A lifetime spent with your Father:
How to practice the presence of God
Dr. Jim Denison
Two friends, Bill and Tom, were drinking coffee at an all-night café. They got into a discussion about the difference between irritation, aggravation, and frustration. About 1:00 AM, Bill said, “Look, Tom, I’ll show you an example of irritation.” He went to the pay phone, put in some coins and dialed a number at random. The phone rang and rang. Finally a sleepy voice answered, and Bill said, “I’d like to speak to Jones.” “There’s no one here named Jones,” the man replied as he hung up. “That,” Bill said to Tom, “is a man who is irritated.”
An hour later, at 2:00 AM, Bill said, “Now I’ll show you a man who is aggravated.” Again he went to the phone and dialed the same number. The sleepy man answered and Bill said, “May I please speak with Jones?” “There’s no one here named Jones!” came the angry reply as the man slammed down the phone.
An hour later, at 3:00 AM, Bill said, “Now, Tom, I’ll show you an example of frustration.” He went to the phone, dialed the same number, and when the sleepy man finally answered he said, “Hi, this is Jones. Have there been any calls for me?”
We all tend to be irritated, aggravated, and even frustrated. I’ve discovered a simple remedy for such stress and anxiety: practicing the presence of God. On those days when I have sought to walk with God, all across the day, I am far less irritated, aggravated, or frustrated. On the days when I don’t, I’m not.
How do we practice his presence each day, all day?
Admit that you need communion with God
David recorded his prayer life thus: “Evening, morning and noon I call to God, and he hears me” (Psalm 55:17). These were the three watches of the Jewish day: sunrise, noon, and sunset. During each of these hours, every day, he called out to God in prayer and worship. As he fed his body breakfast, lunch, and supper, so he fed his soul.
So should we.
The medieval Christians went even further in their daily discipline of prayer. Taking their cue from Psalm 119:164, “Seven times a day I praise you for your righteous ordinances,” they divided the day into seven “offices” of prayer. Called “lauds, prime, terce, sext, none, vespers, and compline,” the hours themselves varied according to the monastery and the day, but the intent was always the same. Seven times every day the monks would stop whatever they were doing to spend fifteen or twenty minutes in prayer, communion and worship.
Nor are Christians the only faith to do this. In Malaysia I saw Muslims leaving their mosques with their foreheads bleeding because they had rubbed them with such fervency on their prayer rugs. Five times each day, the typical Muslim will turn toward Mecca and bow in prayer.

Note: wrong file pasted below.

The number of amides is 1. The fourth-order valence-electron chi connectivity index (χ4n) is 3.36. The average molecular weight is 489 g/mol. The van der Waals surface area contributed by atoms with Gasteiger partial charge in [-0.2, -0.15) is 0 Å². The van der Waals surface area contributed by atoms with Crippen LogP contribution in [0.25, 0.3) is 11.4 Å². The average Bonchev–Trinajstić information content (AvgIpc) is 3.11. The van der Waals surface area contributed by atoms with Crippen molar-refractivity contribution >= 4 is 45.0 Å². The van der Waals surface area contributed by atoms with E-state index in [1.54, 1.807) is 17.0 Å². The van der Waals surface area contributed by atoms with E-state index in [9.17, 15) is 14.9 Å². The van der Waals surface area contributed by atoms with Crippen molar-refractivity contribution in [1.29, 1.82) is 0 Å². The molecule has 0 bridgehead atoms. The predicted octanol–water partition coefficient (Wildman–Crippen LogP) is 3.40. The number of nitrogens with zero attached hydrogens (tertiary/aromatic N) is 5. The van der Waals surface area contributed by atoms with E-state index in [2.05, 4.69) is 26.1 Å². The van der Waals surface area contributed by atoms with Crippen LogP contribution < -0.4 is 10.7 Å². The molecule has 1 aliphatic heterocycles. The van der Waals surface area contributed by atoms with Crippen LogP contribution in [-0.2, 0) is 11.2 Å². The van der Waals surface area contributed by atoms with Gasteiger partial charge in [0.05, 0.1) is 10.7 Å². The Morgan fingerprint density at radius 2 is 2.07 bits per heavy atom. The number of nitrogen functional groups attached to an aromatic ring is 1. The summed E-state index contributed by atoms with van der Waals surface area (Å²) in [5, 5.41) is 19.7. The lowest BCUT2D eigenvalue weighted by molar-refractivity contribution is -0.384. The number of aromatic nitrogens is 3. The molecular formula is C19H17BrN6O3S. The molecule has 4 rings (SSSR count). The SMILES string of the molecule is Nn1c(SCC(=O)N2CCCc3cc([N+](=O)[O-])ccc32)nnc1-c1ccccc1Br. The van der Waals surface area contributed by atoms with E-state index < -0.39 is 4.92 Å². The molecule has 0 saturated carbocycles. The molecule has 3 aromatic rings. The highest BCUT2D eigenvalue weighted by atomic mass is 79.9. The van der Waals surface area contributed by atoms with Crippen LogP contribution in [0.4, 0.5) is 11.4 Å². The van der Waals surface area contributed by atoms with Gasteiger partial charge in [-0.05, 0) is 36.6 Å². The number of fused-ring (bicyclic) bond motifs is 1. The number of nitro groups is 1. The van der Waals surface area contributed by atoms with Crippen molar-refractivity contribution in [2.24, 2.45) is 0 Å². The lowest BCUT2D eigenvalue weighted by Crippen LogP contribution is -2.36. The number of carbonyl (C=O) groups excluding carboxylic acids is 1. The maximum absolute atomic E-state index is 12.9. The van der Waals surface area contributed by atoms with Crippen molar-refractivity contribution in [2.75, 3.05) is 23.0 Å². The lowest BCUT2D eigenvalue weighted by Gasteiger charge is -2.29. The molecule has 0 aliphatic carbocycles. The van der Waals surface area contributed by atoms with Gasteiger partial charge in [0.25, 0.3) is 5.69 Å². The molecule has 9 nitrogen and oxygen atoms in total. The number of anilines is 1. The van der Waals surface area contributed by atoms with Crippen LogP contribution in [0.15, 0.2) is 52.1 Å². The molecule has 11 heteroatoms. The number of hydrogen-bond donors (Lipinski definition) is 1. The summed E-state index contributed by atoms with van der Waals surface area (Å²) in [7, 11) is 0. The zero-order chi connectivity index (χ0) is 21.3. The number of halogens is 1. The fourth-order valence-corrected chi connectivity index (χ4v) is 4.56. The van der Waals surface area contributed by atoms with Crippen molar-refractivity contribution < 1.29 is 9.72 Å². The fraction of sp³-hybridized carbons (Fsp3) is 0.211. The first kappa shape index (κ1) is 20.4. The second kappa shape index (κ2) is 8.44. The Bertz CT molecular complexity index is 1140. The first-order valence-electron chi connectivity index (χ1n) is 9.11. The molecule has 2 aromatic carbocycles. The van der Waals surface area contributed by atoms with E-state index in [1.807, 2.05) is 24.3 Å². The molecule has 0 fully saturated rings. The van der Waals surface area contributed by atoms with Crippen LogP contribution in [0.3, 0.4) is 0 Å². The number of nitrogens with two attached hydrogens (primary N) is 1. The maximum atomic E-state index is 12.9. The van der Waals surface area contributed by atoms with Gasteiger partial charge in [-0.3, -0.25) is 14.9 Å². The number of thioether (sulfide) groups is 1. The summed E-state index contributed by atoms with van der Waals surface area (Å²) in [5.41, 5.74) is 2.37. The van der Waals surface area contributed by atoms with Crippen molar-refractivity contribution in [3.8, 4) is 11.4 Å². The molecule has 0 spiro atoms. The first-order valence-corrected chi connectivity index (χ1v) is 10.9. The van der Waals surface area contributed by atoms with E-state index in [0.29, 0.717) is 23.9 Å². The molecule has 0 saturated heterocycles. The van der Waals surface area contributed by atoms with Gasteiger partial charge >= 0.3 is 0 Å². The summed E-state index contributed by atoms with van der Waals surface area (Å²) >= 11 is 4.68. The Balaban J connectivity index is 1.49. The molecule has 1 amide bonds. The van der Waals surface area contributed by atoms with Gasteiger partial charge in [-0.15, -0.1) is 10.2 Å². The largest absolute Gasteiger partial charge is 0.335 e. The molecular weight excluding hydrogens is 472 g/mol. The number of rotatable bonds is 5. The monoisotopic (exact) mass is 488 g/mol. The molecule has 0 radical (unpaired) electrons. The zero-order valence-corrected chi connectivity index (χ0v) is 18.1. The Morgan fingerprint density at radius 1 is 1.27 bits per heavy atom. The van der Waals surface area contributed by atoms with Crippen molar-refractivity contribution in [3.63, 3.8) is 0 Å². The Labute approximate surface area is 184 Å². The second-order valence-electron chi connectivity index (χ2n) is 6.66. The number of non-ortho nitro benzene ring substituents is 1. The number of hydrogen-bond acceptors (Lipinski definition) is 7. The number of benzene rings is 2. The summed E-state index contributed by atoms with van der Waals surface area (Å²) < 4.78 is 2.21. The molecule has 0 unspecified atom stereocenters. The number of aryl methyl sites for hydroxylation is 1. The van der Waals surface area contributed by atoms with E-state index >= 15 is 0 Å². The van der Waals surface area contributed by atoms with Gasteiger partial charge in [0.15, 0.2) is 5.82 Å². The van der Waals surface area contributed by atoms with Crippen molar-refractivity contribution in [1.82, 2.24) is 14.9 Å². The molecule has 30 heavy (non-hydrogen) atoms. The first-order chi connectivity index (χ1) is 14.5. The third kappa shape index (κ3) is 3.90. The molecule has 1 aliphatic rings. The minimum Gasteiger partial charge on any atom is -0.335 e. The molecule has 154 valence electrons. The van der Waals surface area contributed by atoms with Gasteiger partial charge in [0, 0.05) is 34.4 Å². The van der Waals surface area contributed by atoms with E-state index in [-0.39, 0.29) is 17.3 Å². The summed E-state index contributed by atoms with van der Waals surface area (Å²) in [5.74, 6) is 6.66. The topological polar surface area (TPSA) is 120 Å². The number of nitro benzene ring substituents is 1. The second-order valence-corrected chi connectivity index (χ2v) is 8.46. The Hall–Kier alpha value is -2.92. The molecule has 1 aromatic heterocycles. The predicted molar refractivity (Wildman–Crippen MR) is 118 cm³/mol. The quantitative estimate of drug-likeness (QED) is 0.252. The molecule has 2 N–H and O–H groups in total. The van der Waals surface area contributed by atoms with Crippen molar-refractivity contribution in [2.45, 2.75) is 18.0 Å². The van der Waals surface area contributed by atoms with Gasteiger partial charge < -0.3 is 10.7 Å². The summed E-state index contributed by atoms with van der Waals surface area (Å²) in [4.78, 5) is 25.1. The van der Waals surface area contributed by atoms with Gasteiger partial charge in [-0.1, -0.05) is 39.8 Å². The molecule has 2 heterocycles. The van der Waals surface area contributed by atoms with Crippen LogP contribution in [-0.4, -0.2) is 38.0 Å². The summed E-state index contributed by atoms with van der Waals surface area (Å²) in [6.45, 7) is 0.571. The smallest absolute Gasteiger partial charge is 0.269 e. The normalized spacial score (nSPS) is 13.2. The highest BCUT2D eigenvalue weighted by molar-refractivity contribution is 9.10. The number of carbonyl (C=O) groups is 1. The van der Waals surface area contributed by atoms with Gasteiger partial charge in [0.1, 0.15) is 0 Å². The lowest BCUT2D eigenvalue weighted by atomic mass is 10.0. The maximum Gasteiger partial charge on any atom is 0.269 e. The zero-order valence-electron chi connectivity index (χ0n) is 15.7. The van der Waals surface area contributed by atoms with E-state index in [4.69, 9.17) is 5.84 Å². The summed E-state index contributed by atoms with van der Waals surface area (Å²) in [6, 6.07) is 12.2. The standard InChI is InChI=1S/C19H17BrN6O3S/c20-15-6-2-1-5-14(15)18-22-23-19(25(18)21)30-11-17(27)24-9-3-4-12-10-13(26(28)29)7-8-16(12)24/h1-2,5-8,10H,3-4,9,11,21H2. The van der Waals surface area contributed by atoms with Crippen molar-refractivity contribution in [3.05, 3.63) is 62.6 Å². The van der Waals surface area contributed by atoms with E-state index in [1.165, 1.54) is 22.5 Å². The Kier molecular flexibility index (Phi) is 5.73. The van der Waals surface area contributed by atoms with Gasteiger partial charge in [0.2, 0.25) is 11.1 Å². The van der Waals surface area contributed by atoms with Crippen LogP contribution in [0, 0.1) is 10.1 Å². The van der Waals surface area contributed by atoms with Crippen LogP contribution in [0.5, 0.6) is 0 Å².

Adoniram Judson, the great missionary, took seven times a day to be alone with God. At dawn, nine in the morning, noon, three, six, nine, and midnight he would withdraw for secret prayer. George Muller, John Hyde, and other famous men and women of prayer had regular times all across the day to be alone with God.
Jesus himself made time to be alone with his Father all across the day. We see him praying early (Mark 1.35) and late (Matthew 14.23). He prayed in performing miracles, teaching, and ministering. He prayed constantly to his Father, and took time regularly to be alone with him.
If his soul needed such times, doesn’t ours?
I met God in the morning
when my day was at its best,
and his presence came like sunrise
like a glory to my breast.
All day long his presence lingered.
All day long he stayed with me,
and we sailed in perfect calmness
o’er sometimes troubled sea.
Other ships were torn and battered.
Other ships were sore distressed,
but the winds that seemed to drive them
brought to us a peace and rest.
So I think I’ve learned the secret,
learned from many a troubled way,
you must seek God in the morning
if you want him through the day.
Jesus started his day early with his Father—read Mark 1:35. And then he knew his direction for that day, and for his ministry. He was not alone in Scripture:
•Jacob: “Early the next morning he took the stone he had placed under his head and set it up as a pillar and poured oil on top of it” (Genesis 28:18).
•Hannah and Elkanah: “Early the next morning they arose and worshiped before the Lord and then went back to their home at Ramah” (1 Samuel 1:19).
•Hezekiah: “Early the next morning he gathered the city officials together and went up to the temple of the Lord.”
•Job: “When a period of feasting had run its course, Job would send and have them purified. Early in the morning he would sacrifice a burnt offering for each of them” (Job 1:5).
•David: “Awake, my soul! Awake, harp and lyre! I will awaken the dawn” (Psalm 57:8).
•The psalmist: “I arise before dawn and cry for help; I have put my hope in your word” (Psalm 119:147).
•To sum up: “In the morning, O Lord, you hear my voice; in the morning I lay my requests before you and wait in expectation” (Psalm 5:3).
Nor was Jesus alone in Christian history:
•Bishop Asbury: “I propose to rise at four o’clock as often as I can and spend two hours in prayer and meditation.”
•Joseph Alleine rose at four o’clock for his business of praying until eight. If he heard other tradesmen at work before he was up, he would exclaim, “Oh, how this shames me! Does not my Master deserve more than theirs?”
•Charles Simeon devoted the hours from four to eight in the morning to God.
•Tens of thousands of Korean Christians rise every morning at 4:30 to pray for an hour.